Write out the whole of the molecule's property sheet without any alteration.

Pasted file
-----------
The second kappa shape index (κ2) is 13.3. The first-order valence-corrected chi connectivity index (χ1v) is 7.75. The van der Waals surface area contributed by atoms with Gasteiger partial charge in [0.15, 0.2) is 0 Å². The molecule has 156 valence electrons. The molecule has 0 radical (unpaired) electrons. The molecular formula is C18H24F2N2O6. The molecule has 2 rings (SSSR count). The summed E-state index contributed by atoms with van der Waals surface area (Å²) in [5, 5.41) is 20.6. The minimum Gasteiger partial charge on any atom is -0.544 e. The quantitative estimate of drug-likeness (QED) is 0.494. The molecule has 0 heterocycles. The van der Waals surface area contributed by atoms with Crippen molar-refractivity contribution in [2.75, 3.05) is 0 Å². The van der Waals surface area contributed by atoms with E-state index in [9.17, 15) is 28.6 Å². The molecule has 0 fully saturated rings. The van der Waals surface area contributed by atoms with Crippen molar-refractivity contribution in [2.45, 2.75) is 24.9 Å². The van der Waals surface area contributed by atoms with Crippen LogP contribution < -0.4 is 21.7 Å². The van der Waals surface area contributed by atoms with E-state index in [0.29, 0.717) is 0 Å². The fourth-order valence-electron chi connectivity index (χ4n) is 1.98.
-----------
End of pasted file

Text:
The second kappa shape index (κ2) is 13.3. The first-order valence-corrected chi connectivity index (χ1v) is 7.75. The van der Waals surface area contributed by atoms with Gasteiger partial charge in [0.15, 0.2) is 0 Å². The molecule has 156 valence electrons. The molecule has 0 radical (unpaired) electrons. The molecular formula is C18H24F2N2O6. The molecule has 2 rings (SSSR count). The summed E-state index contributed by atoms with van der Waals surface area (Å²) in [5, 5.41) is 20.6. The minimum Gasteiger partial charge on any atom is -0.544 e. The quantitative estimate of drug-likeness (QED) is 0.494. The molecule has 0 heterocycles. The van der Waals surface area contributed by atoms with Crippen molar-refractivity contribution in [2.75, 3.05) is 0 Å². The van der Waals surface area contributed by atoms with E-state index in [9.17, 15) is 28.6 Å². The molecule has 0 fully saturated rings. The van der Waals surface area contributed by atoms with Crippen molar-refractivity contribution in [2.45, 2.75) is 24.9 Å². The van der Waals surface area contributed by atoms with Crippen LogP contribution < -0.4 is 21.7 Å². The van der Waals surface area contributed by atoms with E-state index in [0.29, 0.717) is 0 Å². The fourth-order valence-electron chi connectivity index (χ4n) is 1.98.